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I'm installing a subpanel that is fed by 3 #1 conductors and a #4 ground (Al, XHHW-2, individual wires). I would like to use a 2-piece clamp to secure to the subpanel and to protect the wires from the metal case. However, my understanding (possibly wrong) is that individual wires cannot be clamped. Is that true?

If that is true then how do I go about securing/protecting the wires as the enter the panel? We are still on NEC 2014.

Here is the original plan. Run individual conductors from the main panel to subpanel. The wires will be buried in 2" conduit. This 2" conduit will come out of the ground into an LB box, which will feed the wires into my workshop wall (this wall will be closed off, so the wires will be protected, so no need for conduit inside the wall, right?). The wires will then go into the panel. Do these wires need protected/clamped together as they enter the panel, or do I need to put conduit in the wall?

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  • Why do you have individual wires entering your panel? These should either be in a cable, which can be clamped or in a conduit that doesn't need a clamp.
    – jwh20
    Nov 14, 2020 at 13:43

2 Answers 2

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The wall isn't enough, you need a conduit there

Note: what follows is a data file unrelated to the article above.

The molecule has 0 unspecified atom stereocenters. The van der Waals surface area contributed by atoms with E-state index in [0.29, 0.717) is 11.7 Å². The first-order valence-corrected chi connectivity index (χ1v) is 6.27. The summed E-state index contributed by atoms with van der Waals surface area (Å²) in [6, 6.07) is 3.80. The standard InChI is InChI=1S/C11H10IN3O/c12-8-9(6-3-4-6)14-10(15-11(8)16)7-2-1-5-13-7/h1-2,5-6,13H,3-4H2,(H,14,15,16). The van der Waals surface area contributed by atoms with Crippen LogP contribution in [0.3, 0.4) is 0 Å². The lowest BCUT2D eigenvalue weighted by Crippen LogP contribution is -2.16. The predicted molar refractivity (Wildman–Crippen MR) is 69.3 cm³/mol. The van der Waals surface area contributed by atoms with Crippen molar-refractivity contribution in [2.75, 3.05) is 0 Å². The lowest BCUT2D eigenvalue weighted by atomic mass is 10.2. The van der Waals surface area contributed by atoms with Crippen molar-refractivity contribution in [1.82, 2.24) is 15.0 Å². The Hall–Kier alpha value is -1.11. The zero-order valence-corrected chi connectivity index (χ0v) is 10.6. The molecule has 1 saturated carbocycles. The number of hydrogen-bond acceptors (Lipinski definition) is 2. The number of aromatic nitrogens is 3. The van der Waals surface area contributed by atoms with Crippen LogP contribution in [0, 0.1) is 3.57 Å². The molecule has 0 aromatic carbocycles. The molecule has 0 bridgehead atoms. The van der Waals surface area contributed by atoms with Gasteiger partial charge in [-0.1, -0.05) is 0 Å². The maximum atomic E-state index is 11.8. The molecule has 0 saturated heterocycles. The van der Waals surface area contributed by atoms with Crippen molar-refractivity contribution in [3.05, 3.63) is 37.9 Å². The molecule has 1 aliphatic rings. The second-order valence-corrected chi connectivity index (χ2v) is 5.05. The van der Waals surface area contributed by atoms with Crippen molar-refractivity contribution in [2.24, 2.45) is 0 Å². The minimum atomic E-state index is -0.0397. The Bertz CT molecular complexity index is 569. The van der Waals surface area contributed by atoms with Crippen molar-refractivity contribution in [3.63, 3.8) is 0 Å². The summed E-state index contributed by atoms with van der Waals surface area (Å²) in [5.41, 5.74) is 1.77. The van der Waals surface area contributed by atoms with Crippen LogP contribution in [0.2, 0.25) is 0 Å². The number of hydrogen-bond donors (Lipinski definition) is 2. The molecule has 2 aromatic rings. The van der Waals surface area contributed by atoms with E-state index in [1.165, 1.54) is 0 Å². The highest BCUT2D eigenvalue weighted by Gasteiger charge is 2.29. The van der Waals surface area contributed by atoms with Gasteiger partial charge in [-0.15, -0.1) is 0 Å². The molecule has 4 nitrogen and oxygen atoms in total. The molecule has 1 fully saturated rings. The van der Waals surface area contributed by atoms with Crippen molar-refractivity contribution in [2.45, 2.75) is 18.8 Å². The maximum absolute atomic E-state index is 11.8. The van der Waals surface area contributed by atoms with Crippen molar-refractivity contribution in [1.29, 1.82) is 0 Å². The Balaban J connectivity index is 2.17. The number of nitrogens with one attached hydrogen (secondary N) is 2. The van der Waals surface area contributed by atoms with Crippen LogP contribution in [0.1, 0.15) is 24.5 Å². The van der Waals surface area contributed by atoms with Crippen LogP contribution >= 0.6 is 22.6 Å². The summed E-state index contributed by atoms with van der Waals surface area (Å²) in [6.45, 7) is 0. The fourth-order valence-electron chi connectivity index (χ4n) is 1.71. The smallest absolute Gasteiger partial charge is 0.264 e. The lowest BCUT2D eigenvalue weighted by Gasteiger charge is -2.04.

What you're missing is that you can't have loose wires outside of a recognized Chapter 3 wiring method (i.e. cable, conduit, or some other sort of raceway), and "wires loose in a wall" isn't a wiring method that the NEC provides for. So, you need to run a short length of conduit between the LB and the panel; most often, though, you can do this with a PVC box adapter fitting instead of a short length of conduit, though, as the LB will be set up to be directly opposite a knockout on the back of the panel if you've laid out your run properly.

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    Thanks. I have some water tight flexible conduit that I can run through. I should be able to line up the LB with the subpanel, but the main panel will be a bit trickier. Can I push the flexible conduit into one of the LB ports and call it good, or do I need to use a special adapter?
    – tnknepp
    Nov 14, 2020 at 23:53
  • @tnknepp -- you'd need an adapter. does the LB not line up with the panel for some reason? Nov 15, 2020 at 1:08
  • No, not on the house side (house has brick siding). The main panel is in an interior wall and there is already a 2" hole in the brick just right for running individual wires or conduit (no idea what the hole is from). From the exterior wall I need to come in about 6', then come up about 2' to hit the panel.
    – tnknepp
    Nov 15, 2020 at 11:57
  • @tnknepp -- yeah, the tricky part will be finding a way to "from-to" between a PVC LB and a flex conduit, as flex conduit connectors are designed to thread into box knockouts...you could come into a pull box with the PVC and exit with the flex? Nov 15, 2020 at 14:53
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No, you can’t clamp individual wires like that.

You shouldn’t be in a position to clamp individual wires to begin with. You should be feeding the panel with wires in conduit or cable. You shouldn’t be running individual wires unprotected.

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  • Updated post with additional info.
    – tnknepp
    Nov 14, 2020 at 14:21
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    Same answer. Loose wires must be in conduit, even inside walls.
    – nobody
    Nov 14, 2020 at 14:28

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